Coronavirus

Spaniards head outdoors for first time in 7 weeks as coronavirus deaths fall

Key Points
  • While Spain remains one of the countries worst hit by the pandemic, with more than 217,000 confirmed cases, data released on Sunday showed 164 people had died in the previous 24 hours, the lowest one-day increase since March 18.
  • Under the new system, different age groups are assigned specific time slots to go out, while everyone must adhere to social-distancing guidelines, staying at least 2 meters apart.

People exercise in Valencia on May 2, 2020, during the hours allowed by the government to go out and exercise, for the first time since the beginning of a national lockdown to prevent the spread of the COVID-19 disease. All Spaniards are again allowed to leave their homes since today to walk or play sports after 48 days of very strict confinement to curb the coronavirus pandemic.
Jose Jordan | AFP | Getty Images

Spaniards revelled in their new-found freedom this weekend after coronavirus lockdown restrictions were eased to allow healthy adults out to play sports and take walks for the first time in seven weeks.

Sigrid Cervera, 44, was heading for the sea on Sunday with her surfboard in Gavà, a town outside Barcelona whose council has permitted access to the beach.

"Yahoo!" she cried as she entered the waves. "I have not been able to go surfing for ages so I am very excited this morning," she said.

Under the new system, different age groups are assigned specific time slots to go out, while everyone must adhere to social-distancing guidelines, staying at least 2 meters apart.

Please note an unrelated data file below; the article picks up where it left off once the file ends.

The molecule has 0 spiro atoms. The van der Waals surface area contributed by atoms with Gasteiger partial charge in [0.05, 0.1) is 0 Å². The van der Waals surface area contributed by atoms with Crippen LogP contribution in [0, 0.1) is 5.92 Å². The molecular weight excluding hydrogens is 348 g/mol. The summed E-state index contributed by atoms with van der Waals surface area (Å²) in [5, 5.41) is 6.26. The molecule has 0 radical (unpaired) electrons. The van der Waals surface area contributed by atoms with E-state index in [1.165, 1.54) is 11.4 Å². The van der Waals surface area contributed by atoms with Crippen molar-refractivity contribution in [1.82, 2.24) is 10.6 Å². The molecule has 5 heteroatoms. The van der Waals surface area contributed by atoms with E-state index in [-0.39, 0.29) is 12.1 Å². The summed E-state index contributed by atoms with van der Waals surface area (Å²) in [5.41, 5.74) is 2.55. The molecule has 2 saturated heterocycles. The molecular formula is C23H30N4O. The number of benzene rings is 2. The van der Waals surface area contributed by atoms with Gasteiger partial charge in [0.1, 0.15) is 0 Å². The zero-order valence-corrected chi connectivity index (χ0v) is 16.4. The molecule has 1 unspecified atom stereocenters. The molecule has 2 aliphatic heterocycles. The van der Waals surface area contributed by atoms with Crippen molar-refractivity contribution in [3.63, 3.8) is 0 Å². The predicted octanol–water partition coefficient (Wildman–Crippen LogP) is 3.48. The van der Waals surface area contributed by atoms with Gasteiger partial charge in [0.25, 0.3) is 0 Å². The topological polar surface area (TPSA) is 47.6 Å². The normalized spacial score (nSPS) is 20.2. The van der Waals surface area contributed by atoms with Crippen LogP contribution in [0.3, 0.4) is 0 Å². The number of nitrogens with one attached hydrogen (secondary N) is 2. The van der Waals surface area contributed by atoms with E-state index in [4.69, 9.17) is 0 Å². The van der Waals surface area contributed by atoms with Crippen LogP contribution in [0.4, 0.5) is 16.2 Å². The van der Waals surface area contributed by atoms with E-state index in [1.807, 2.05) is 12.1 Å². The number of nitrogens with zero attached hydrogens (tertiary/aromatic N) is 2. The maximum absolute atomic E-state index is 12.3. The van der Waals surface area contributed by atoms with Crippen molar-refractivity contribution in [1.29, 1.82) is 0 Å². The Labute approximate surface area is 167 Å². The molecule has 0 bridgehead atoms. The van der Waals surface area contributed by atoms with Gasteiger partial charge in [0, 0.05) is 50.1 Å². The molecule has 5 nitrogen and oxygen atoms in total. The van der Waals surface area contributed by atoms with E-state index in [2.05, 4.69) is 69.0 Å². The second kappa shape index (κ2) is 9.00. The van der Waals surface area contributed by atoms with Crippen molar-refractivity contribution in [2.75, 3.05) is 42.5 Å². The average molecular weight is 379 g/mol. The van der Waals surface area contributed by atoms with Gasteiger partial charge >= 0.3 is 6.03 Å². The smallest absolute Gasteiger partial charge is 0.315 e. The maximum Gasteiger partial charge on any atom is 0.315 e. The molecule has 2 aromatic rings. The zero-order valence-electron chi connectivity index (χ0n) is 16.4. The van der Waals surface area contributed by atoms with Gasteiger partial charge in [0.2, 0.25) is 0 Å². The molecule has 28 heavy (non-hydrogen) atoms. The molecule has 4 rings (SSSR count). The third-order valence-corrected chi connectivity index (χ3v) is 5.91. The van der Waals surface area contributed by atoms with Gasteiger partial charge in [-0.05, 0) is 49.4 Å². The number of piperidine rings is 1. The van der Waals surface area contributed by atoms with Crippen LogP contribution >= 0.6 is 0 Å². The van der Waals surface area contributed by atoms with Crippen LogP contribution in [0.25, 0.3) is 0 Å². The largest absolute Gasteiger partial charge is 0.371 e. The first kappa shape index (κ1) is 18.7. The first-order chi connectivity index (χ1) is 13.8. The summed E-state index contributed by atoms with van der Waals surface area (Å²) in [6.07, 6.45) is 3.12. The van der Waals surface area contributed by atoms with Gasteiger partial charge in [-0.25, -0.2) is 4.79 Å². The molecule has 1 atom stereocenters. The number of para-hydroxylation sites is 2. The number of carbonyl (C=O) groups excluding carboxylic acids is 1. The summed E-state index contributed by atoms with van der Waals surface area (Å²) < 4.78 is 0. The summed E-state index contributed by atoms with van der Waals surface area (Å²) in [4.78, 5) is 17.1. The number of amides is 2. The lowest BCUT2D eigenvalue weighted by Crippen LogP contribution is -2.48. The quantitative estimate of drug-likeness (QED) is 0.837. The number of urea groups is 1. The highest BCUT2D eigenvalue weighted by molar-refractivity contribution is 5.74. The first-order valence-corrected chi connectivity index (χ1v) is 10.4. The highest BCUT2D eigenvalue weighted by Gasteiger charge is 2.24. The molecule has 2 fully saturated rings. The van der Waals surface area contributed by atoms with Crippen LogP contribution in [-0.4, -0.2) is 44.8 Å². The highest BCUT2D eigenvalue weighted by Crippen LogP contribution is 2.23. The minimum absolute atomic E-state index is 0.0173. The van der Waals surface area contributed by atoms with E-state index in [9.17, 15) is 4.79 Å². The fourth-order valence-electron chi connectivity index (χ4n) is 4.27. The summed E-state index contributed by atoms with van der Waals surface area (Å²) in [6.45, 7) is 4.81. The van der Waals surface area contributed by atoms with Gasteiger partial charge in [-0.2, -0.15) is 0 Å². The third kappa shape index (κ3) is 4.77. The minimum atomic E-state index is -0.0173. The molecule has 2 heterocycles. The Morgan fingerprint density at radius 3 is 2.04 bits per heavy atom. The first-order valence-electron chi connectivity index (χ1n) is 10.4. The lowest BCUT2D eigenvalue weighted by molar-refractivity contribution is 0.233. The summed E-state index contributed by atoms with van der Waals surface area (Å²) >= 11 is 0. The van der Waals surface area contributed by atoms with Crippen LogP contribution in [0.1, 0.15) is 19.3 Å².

While Spain remains one of the countries worst hit by the pandemic, with more than 217,000 confirmed cases, data released on Sunday showed 164 people had died in the previous 24 hours, the lowest one-day increase since March 18.

Jordi Jornet, 45, a musician who has been out of work since the start of the lockdown in March, was out jogging along the shore in Gavà.

"Last night I was running in the mountains where there were less people but here there are more people out today," he said.

In an effort to prevent overcrowding, Barcelona's city council has barred entry to its urban beaches, which can fill up even in spring, but instead thousands of people converged on the boardwalk that runs alongside the beachfront on Saturday.

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Similar scenes occurred in the capital Madrid, where parks and other large public spaces remain closed, forcing runners and walkers to share narrow pavements and walkways.

The relaxation of exercise restrictions is one of the first steps in a four-phase plan to gradually reopen the country by the end of June.

Last weekend, children under 14 were allowed out for an hour a day of supervised activity. From Monday, businesses that operate by appointment, such as hairdressers and beauty salons, will resume limited services.

In the next stage, outdoor seating areas of bars and restaurants will be allowed to open at 50% occupancy, while groups of up to 10 people will be allowed to gather in public places and in their homes.

Environment Minister Teresa Ribera, who heads the committee responsible for unwinding the lockdown said the country must prepare to live with the virus for a long time.

"Until at least the beginning of October we will have to be very careful," she said in an interview with newspaper El Pais.

Health Emergency Chief Fernando Simon echoed her sentiment and warned that containing the virus would depend on all Spaniards sticking to the rules.

"There is a high probability of a new outbreak. We don't have any guarantees," he told a daily press conference in Madrid.